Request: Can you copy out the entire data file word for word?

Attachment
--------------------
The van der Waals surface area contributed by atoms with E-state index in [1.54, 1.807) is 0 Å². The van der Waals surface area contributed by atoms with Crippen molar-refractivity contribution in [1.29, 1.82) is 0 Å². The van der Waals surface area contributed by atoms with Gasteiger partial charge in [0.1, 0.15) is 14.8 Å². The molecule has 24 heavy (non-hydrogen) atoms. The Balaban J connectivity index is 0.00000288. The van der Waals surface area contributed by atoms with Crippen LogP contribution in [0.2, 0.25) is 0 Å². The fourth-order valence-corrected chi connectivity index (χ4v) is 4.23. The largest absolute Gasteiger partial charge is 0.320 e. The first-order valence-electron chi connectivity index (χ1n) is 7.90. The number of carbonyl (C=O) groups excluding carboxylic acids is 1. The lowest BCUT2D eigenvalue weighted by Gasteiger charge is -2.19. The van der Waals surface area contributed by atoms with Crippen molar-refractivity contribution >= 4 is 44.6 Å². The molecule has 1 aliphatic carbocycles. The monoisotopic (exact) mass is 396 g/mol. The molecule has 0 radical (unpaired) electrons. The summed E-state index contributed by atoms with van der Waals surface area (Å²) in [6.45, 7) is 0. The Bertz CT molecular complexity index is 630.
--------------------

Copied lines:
The van der Waals surface area contributed by atoms with E-state index in [1.54, 1.807) is 0 Å². The van der Waals surface area contributed by atoms with Crippen molar-refractivity contribution in [1.29, 1.82) is 0 Å². The van der Waals surface area contributed by atoms with Gasteiger partial charge in [0.1, 0.15) is 14.8 Å². The molecule has 24 heavy (non-hydrogen) atoms. The Balaban J connectivity index is 0.00000288. The van der Waals surface area contributed by atoms with Crippen LogP contribution in [0.2, 0.25) is 0 Å². The fourth-order valence-corrected chi connectivity index (χ4v) is 4.23. The largest absolute Gasteiger partial charge is 0.320 e. The first-order valence-electron chi connectivity index (χ1n) is 7.90. The number of carbonyl (C=O) groups excluding carboxylic acids is 1. The lowest BCUT2D eigenvalue weighted by Gasteiger charge is -2.19. The van der Waals surface area contributed by atoms with Crippen molar-refractivity contribution >= 4 is 44.6 Å². The molecule has 1 aliphatic carbocycles. The monoisotopic (exact) mass is 396 g/mol. The molecule has 0 radical (unpaired) electrons. The summed E-state index contributed by atoms with van der Waals surface area (Å²) in [6.45, 7) is 0. The Bertz CT molecular complexity index is 630.